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Testing tips
Testing Safely


  1. Wash hands in warm water and dry well. Warm water helps improve blood flow to the fingertips.
  2. Choose a different finger to prick each time:– The little finger, ring finger and middle fingers are usually best.Avoid using any fingertip that has a lot of fingerprick marks on it.
  3. Massage firmly from the base of your palm to the pad of your fingertip several times until fingertip is red and full of blood.
  4. Press fingerpricker to side of fingerpad, (not side of finger!). Push button and hold a few seconds before removing fingerpricker.Massage again from base of palm to pad of fingertip until a good drop of blood forms.  If not enough blood wipe away first drop then massage again.
  5. Apply drop of blood to target area of test strip and ensure it completely fills. If target area not completely filledyou may get a falsely low reading.If you are using a Caresens meter you must apply the blood at 90 degrees – the strip acts as a straw and sucks the blood up into the meter.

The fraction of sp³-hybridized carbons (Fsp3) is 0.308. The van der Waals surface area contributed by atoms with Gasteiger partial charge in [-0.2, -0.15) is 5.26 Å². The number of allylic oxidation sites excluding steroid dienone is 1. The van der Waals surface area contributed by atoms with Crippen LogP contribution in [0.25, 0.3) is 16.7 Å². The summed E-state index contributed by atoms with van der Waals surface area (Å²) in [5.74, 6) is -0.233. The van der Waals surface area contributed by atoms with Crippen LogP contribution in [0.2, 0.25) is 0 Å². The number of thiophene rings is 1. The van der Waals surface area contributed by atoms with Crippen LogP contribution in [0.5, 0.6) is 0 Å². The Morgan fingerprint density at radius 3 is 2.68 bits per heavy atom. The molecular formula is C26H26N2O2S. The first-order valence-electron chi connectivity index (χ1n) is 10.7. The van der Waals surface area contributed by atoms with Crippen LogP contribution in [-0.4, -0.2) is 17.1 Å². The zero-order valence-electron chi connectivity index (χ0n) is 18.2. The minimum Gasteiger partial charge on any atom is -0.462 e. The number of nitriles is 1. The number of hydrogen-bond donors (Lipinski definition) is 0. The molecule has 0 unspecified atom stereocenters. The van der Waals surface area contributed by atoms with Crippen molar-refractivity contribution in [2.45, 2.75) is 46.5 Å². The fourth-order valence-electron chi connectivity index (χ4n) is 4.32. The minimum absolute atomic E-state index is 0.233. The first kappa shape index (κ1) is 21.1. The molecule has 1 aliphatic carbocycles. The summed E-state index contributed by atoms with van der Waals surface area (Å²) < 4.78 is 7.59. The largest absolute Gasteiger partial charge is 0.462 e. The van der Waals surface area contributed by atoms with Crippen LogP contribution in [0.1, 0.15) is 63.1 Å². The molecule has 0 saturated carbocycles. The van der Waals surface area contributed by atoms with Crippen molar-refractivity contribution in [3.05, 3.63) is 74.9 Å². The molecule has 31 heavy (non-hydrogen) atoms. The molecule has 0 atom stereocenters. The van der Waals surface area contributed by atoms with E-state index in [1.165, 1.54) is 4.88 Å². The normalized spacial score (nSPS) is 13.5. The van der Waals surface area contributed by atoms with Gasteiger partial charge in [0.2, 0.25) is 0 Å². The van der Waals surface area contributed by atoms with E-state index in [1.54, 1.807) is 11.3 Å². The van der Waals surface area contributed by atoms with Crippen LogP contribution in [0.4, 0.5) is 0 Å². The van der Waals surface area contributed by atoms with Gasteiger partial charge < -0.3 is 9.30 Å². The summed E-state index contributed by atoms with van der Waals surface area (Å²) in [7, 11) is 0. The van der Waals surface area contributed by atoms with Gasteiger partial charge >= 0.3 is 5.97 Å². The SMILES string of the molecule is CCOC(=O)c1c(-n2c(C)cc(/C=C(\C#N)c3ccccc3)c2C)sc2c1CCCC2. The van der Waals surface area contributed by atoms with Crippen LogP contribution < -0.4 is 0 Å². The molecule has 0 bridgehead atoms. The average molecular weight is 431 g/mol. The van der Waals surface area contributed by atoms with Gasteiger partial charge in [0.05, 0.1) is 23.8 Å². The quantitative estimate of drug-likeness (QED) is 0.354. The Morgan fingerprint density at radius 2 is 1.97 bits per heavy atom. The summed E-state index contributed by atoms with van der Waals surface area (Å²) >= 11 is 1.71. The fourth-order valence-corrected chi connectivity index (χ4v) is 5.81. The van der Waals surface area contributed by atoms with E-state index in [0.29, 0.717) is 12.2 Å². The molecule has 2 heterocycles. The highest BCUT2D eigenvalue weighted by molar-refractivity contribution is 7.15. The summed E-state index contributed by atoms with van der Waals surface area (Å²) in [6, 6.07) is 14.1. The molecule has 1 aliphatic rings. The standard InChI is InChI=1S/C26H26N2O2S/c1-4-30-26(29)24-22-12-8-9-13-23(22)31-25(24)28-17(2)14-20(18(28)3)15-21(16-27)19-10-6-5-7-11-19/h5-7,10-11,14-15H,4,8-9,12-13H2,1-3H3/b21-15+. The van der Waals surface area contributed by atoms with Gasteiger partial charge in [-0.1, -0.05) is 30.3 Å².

6. Apply pressure to pricked fingertip with a tissue for at least 1 minute – this helps prevent bruising.
  7. Change lancet (needle) in fingerpricker after 10 – 15 tests. The sharper the lancet the more comfortable the fingerpricking.

           You can buy more lancets at chemists – they don’t come on prescription

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“Sharps” is the name for anything sharp that could cause injury and transfer disease or infection to another person.  Sharps include lancets from your fingerpricker, syringes and pen needles from insulin pen. It is your responsibility to dispose of your sharps safely.

  • Dispose of your sharps when they are dull, bent or have come into contact with anything other than clean skin
  • Buy a certified sharps disposal container from Diabetes Wellington or your chemist to keep used sharps in
  • If you cannot find/afford a certified sharps container, use an opaque, heavy duty plastic child-proof container (eg. a used bleach or dishwasher detergent bottle, or a glass jar with a lid)
  • Return full sharps containers to Diabetes Wellington (free to members or a gold coin donation) or bring to the Diabetes Clinic for disposal
  • Or check with your pharmacy to see if they dispose of sharps
  • Never share your fingerpricker, insulin pen or syringes
  • Keep all sharps out of reach of children

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More on Medical:

insulin  correction    clinic  healthcare  issues

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